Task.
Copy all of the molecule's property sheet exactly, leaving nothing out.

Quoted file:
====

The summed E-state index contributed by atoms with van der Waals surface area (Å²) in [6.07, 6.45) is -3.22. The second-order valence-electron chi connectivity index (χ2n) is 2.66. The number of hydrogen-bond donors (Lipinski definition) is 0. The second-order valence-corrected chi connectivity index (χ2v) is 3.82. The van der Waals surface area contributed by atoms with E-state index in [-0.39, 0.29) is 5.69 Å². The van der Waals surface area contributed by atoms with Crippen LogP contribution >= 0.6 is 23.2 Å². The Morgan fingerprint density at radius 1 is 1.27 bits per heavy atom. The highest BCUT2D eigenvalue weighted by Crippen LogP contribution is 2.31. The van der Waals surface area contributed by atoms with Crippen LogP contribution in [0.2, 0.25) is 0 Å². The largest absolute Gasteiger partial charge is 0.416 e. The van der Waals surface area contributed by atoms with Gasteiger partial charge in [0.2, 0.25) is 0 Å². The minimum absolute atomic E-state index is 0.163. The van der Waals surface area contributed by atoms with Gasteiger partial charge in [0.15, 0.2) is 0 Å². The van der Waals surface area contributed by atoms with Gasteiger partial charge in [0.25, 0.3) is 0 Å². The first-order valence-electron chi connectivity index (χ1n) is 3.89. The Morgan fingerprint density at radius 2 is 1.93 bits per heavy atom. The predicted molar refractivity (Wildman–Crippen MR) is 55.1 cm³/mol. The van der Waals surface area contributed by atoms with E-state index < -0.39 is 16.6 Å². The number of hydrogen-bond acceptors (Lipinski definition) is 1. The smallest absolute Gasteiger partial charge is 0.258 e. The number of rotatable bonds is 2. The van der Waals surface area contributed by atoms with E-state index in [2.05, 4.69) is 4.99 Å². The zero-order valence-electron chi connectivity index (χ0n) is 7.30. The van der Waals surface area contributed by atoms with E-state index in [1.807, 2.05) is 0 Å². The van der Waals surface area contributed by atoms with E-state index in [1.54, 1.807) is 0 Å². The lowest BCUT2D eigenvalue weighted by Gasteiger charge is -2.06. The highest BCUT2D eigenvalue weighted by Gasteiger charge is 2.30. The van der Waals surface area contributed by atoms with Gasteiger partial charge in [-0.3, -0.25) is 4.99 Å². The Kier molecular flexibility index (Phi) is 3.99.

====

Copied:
The summed E-state index contributed by atoms with van der Waals surface area (Å²) in [6.07, 6.45) is -3.22. The second-order valence-electron chi connectivity index (χ2n) is 2.66. The number of hydrogen-bond donors (Lipinski definition) is 0. The second-order valence-corrected chi connectivity index (χ2v) is 3.82. The van der Waals surface area contributed by atoms with E-state index in [-0.39, 0.29) is 5.69 Å². The van der Waals surface area contributed by atoms with Crippen LogP contribution >= 0.6 is 23.2 Å². The Morgan fingerprint density at radius 1 is 1.27 bits per heavy atom. The highest BCUT2D eigenvalue weighted by Crippen LogP contribution is 2.31. The van der Waals surface area contributed by atoms with Crippen LogP contribution in [0.2, 0.25) is 0 Å². The largest absolute Gasteiger partial charge is 0.416 e. The van der Waals surface area contributed by atoms with Gasteiger partial charge in [0.2, 0.25) is 0 Å². The minimum absolute atomic E-state index is 0.163. The van der Waals surface area contributed by atoms with Gasteiger partial charge in [0.15, 0.2) is 0 Å². The van der Waals surface area contributed by atoms with Gasteiger partial charge in [0.25, 0.3) is 0 Å². The first-order valence-electron chi connectivity index (χ1n) is 3.89. The Morgan fingerprint density at radius 2 is 1.93 bits per heavy atom. The predicted molar refractivity (Wildman–Crippen MR) is 55.1 cm³/mol. The van der Waals surface area contributed by atoms with E-state index < -0.39 is 16.6 Å². The number of hydrogen-bond acceptors (Lipinski definition) is 1. The smallest absolute Gasteiger partial charge is 0.258 e. The number of rotatable bonds is 2. The van der Waals surface area contributed by atoms with E-state index in [2.05, 4.69) is 4.99 Å². The zero-order valence-electron chi connectivity index (χ0n) is 7.30. The van der Waals surface area contributed by atoms with E-state index in [1.807, 2.05) is 0 Å². The van der Waals surface area contributed by atoms with E-state index in [1.54, 1.807) is 0 Å². The lowest BCUT2D eigenvalue weighted by Gasteiger charge is -2.06. The highest BCUT2D eigenvalue weighted by Gasteiger charge is 2.30. The van der Waals surface area contributed by atoms with Gasteiger partial charge in [-0.3, -0.25) is 4.99 Å². The Kier molecular flexibility index (Phi) is 3.99.